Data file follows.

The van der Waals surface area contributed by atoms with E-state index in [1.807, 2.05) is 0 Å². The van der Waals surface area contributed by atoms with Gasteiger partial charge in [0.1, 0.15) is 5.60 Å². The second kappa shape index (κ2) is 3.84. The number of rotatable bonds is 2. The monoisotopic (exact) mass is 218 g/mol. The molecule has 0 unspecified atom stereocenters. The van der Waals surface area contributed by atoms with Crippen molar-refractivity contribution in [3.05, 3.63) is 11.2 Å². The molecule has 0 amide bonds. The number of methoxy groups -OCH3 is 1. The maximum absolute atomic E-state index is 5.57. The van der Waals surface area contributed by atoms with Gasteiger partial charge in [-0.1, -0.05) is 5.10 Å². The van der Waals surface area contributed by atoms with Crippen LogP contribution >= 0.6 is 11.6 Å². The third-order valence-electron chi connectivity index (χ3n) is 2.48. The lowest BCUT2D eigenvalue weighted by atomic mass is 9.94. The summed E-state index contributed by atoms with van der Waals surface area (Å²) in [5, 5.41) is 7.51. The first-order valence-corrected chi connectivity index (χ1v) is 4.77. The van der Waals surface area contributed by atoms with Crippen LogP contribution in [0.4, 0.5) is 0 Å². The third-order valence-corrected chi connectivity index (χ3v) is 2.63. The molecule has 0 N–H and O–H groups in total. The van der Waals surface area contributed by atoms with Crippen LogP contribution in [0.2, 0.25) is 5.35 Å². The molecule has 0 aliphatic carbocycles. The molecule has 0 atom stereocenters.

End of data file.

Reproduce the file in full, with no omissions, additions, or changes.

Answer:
The van der Waals surface area contributed by atoms with E-state index in [1.807, 2.05) is 0 Å². The van der Waals surface area contributed by atoms with Gasteiger partial charge in [0.1, 0.15) is 5.60 Å². The second kappa shape index (κ2) is 3.84. The number of rotatable bonds is 2. The monoisotopic (exact) mass is 218 g/mol. The molecule has 0 unspecified atom stereocenters. The van der Waals surface area contributed by atoms with Crippen molar-refractivity contribution in [3.05, 3.63) is 11.2 Å². The molecule has 0 amide bonds. The number of methoxy groups -OCH3 is 1. The maximum absolute atomic E-state index is 5.57. The van der Waals surface area contributed by atoms with Gasteiger partial charge in [-0.1, -0.05) is 5.10 Å². The van der Waals surface area contributed by atoms with Crippen LogP contribution >= 0.6 is 11.6 Å². The third-order valence-electron chi connectivity index (χ3n) is 2.48. The lowest BCUT2D eigenvalue weighted by atomic mass is 9.94. The summed E-state index contributed by atoms with van der Waals surface area (Å²) in [5, 5.41) is 7.51. The first-order valence-corrected chi connectivity index (χ1v) is 4.77. The van der Waals surface area contributed by atoms with Crippen LogP contribution in [0.4, 0.5) is 0 Å². The third-order valence-corrected chi connectivity index (χ3v) is 2.63. The molecule has 0 N–H and O–H groups in total. The van der Waals surface area contributed by atoms with Crippen LogP contribution in [0.2, 0.25) is 5.35 Å². The molecule has 0 aliphatic carbocycles. The molecule has 0 atom stereocenters.